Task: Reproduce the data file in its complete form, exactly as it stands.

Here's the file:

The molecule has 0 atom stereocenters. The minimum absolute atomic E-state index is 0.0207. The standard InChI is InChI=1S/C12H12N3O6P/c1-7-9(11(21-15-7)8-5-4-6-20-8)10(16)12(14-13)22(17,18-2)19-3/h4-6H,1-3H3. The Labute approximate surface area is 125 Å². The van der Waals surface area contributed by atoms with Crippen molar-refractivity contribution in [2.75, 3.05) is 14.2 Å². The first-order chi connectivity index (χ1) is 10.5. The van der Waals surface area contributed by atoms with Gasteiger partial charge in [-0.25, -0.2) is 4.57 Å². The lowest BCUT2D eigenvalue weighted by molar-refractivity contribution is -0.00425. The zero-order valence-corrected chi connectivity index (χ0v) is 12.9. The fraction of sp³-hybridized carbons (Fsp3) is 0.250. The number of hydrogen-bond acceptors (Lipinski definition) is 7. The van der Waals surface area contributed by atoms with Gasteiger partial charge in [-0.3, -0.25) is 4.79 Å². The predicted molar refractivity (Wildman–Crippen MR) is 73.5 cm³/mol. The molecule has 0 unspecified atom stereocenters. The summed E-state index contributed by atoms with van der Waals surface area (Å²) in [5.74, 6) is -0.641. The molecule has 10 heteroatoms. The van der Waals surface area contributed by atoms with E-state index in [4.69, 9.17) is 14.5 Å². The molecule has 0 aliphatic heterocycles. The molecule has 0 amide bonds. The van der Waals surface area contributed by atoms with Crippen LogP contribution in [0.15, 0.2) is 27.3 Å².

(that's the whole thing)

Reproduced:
The molecule has 0 atom stereocenters. The minimum absolute atomic E-state index is 0.0207. The standard InChI is InChI=1S/C12H12N3O6P/c1-7-9(11(21-15-7)8-5-4-6-20-8)10(16)12(14-13)22(17,18-2)19-3/h4-6H,1-3H3. The Labute approximate surface area is 125 Å². The van der Waals surface area contributed by atoms with Crippen molar-refractivity contribution in [2.75, 3.05) is 14.2 Å². The first-order chi connectivity index (χ1) is 10.5. The van der Waals surface area contributed by atoms with Gasteiger partial charge in [-0.25, -0.2) is 4.57 Å². The lowest BCUT2D eigenvalue weighted by molar-refractivity contribution is -0.00425. The zero-order valence-corrected chi connectivity index (χ0v) is 12.9. The fraction of sp³-hybridized carbons (Fsp3) is 0.250. The number of hydrogen-bond acceptors (Lipinski definition) is 7. The van der Waals surface area contributed by atoms with Gasteiger partial charge in [-0.3, -0.25) is 4.79 Å². The predicted molar refractivity (Wildman–Crippen MR) is 73.5 cm³/mol. The molecule has 0 unspecified atom stereocenters. The summed E-state index contributed by atoms with van der Waals surface area (Å²) in [5.74, 6) is -0.641. The molecule has 10 heteroatoms. The van der Waals surface area contributed by atoms with E-state index in [4.69, 9.17) is 14.5 Å². The molecule has 0 aliphatic heterocycles. The molecule has 0 amide bonds. The van der Waals surface area contributed by atoms with Crippen LogP contribution in [0.15, 0.2) is 27.3 Å².